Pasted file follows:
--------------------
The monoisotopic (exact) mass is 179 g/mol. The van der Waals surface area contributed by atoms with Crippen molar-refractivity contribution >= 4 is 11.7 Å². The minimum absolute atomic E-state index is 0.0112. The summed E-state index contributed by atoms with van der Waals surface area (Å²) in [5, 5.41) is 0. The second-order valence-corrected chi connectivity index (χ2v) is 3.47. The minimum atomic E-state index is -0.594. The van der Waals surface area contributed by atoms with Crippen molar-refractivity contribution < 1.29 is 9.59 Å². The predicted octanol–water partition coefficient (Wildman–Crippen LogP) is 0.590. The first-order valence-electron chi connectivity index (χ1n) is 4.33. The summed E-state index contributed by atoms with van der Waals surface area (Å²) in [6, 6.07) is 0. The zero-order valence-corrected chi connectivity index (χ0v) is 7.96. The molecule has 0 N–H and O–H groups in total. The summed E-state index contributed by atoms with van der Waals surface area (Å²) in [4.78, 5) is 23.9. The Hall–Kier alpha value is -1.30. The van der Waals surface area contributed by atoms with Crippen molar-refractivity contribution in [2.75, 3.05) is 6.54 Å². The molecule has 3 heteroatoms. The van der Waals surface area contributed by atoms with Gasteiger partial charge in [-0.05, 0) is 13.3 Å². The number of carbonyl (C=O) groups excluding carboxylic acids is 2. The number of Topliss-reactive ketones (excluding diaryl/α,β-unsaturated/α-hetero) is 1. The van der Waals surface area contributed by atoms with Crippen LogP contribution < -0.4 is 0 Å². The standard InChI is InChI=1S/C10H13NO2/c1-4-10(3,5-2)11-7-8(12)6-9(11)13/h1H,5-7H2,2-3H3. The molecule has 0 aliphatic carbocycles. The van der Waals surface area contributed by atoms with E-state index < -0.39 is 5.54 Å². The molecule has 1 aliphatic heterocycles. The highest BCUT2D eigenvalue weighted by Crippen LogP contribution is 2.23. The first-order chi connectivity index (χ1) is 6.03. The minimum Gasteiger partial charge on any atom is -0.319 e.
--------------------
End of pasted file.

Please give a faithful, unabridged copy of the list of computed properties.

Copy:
The monoisotopic (exact) mass is 179 g/mol. The van der Waals surface area contributed by atoms with Crippen molar-refractivity contribution >= 4 is 11.7 Å². The minimum absolute atomic E-state index is 0.0112. The summed E-state index contributed by atoms with van der Waals surface area (Å²) in [5, 5.41) is 0. The second-order valence-corrected chi connectivity index (χ2v) is 3.47. The minimum atomic E-state index is -0.594. The van der Waals surface area contributed by atoms with Crippen molar-refractivity contribution < 1.29 is 9.59 Å². The predicted octanol–water partition coefficient (Wildman–Crippen LogP) is 0.590. The first-order valence-electron chi connectivity index (χ1n) is 4.33. The summed E-state index contributed by atoms with van der Waals surface area (Å²) in [6, 6.07) is 0. The zero-order valence-corrected chi connectivity index (χ0v) is 7.96. The molecule has 0 N–H and O–H groups in total. The summed E-state index contributed by atoms with van der Waals surface area (Å²) in [4.78, 5) is 23.9. The Hall–Kier alpha value is -1.30. The van der Waals surface area contributed by atoms with Crippen molar-refractivity contribution in [2.75, 3.05) is 6.54 Å². The molecule has 3 heteroatoms. The van der Waals surface area contributed by atoms with Gasteiger partial charge in [-0.05, 0) is 13.3 Å². The number of carbonyl (C=O) groups excluding carboxylic acids is 2. The number of Topliss-reactive ketones (excluding diaryl/α,β-unsaturated/α-hetero) is 1. The van der Waals surface area contributed by atoms with Crippen LogP contribution < -0.4 is 0 Å². The standard InChI is InChI=1S/C10H13NO2/c1-4-10(3,5-2)11-7-8(12)6-9(11)13/h1H,5-7H2,2-3H3. The molecule has 0 aliphatic carbocycles. The van der Waals surface area contributed by atoms with E-state index < -0.39 is 5.54 Å². The molecule has 1 aliphatic heterocycles. The highest BCUT2D eigenvalue weighted by Crippen LogP contribution is 2.23. The first-order chi connectivity index (χ1) is 6.03. The minimum Gasteiger partial charge on any atom is -0.319 e.